Maedac closes Crewe Rd. station, but mini-mart, car wash, tire shop still open

Maedac House is no longer selling gas, but the convenience store remains open. - Photo: Jewel Levy

After 37 years in the gas business, Maedac House on Crewe Road has closed its pumps.

The company ceased operations as a Rubis authorized distributor earlier this year to look at other opportunities where it can focus on distribution of convenience items, said Morgan DaCosta, director and operations manager.

The mini-market, car wash and tire shop remain open for business, he said.

Mr. DaCosta’s father, Hartmann DaCosta, started Maedac House 37 years ago with a little shack after purchasing land on Crewe Road from Wilford Ryan. The station and two pumps were added as a Texaco expansion station after the elder DaCosta identified the opportunity for a gas station in the area when the road was upgraded.

“Cayman was a place where you had to look for other opportunities to stay in business those days, but the dynamics have changed today,” Mr. DaCosta said.

In 1971, Mr. DaCosta’s father ran a business from his home in Savannah, supplying biscuits and chips to local convenience stores, schools and gas stations.

As the business grew, it moved to a property on North Sound Road. When the lease was up, Hartmann DaCosta moved on to Crewe Road and in 1979 built his own building, where the DaCosta family business has been based ever since.

The Maedac team: Morgan, Jocelyn, Emma Jane and Hartmann DaCosta. - Photo: Jewel Levy
The Maedac team: Morgan, Jocelyn, Emma Jane and Hartmann DaCosta. – Photo: Jewel Levy

“As things changed, the road had an effect on the business,” said Mr. DaCosta.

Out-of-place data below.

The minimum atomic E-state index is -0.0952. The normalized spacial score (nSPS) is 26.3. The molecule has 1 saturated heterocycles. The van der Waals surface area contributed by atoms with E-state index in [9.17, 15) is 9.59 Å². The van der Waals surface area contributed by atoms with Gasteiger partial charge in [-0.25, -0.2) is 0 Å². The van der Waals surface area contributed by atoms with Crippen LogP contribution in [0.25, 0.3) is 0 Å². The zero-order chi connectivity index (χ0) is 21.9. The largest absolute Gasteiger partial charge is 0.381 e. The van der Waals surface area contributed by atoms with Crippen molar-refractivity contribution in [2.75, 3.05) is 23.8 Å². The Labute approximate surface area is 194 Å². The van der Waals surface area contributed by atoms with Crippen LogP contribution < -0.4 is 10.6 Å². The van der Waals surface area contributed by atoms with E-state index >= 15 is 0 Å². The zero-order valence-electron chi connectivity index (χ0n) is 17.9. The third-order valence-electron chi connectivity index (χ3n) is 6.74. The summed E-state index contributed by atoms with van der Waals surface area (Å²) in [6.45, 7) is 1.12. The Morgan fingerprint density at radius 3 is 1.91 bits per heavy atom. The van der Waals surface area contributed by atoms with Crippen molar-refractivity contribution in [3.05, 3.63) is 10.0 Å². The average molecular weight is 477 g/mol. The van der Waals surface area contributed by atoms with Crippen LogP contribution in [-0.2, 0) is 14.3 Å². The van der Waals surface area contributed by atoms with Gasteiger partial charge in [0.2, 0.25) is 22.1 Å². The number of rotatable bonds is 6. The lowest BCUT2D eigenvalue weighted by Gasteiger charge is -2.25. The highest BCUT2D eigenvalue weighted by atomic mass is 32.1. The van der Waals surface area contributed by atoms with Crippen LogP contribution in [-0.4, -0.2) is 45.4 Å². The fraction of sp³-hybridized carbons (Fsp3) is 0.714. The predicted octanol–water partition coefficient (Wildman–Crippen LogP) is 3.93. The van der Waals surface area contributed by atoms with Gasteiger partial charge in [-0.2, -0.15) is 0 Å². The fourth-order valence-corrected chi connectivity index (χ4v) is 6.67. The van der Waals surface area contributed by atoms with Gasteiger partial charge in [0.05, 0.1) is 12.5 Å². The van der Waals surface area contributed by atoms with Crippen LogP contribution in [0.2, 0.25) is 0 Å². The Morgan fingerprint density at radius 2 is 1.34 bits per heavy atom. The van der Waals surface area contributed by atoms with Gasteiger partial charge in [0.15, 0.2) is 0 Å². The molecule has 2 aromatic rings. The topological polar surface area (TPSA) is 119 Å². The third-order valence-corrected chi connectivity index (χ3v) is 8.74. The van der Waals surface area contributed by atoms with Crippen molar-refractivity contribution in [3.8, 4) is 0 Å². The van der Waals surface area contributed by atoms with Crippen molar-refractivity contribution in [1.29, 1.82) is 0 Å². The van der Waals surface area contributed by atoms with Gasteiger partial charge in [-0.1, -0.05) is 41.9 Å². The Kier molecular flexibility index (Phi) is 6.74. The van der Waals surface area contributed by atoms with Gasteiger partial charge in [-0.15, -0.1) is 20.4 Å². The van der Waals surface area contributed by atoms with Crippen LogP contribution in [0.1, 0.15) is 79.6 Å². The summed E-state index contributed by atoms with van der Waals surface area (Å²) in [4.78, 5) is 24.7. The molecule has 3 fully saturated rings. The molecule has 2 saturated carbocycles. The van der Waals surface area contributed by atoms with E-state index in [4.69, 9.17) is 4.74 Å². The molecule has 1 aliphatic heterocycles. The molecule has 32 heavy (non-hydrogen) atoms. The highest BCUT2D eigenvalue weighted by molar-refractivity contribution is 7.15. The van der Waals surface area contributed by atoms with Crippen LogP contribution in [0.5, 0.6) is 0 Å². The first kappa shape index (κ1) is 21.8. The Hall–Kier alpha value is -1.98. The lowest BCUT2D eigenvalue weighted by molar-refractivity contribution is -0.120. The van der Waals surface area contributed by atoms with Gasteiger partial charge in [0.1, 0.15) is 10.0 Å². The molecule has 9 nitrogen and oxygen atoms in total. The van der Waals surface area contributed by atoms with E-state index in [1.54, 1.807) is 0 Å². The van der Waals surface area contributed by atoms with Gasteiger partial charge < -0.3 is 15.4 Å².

“There are more people in the market, more stores in concentrated populated areas, so we looked at the best way forward. We determined we did not want to be in competition with the stores we were supplying, and not in the business of selling gas,” he said.

As suppliers of consumer goods such as snacks, sodas and cleaning products, Mr. DaCosta said the mix works well in the convenience stores.

“The competition is very stiff running a gas station today. Unfortunately, we cannot all compete on the same price,” he said.

Among other things, he said, the cost of having fuel supplied on demand is very expensive. He noted, however, that the Rubis suppliers had never been a problem.

Mr. DaCosta said they have a good management team in place and see a lot of opportunities for growth. Hartmann DaCosta, now 79, along with his wife Emma Jane, is still involved in the business, although not as much as in earlier years. He still sits on the family board but tells his sons it’s now their time to take care of the business. Morgan DaCosta’s wife Jocelyn runs Maedac Supplies’ human resources division.

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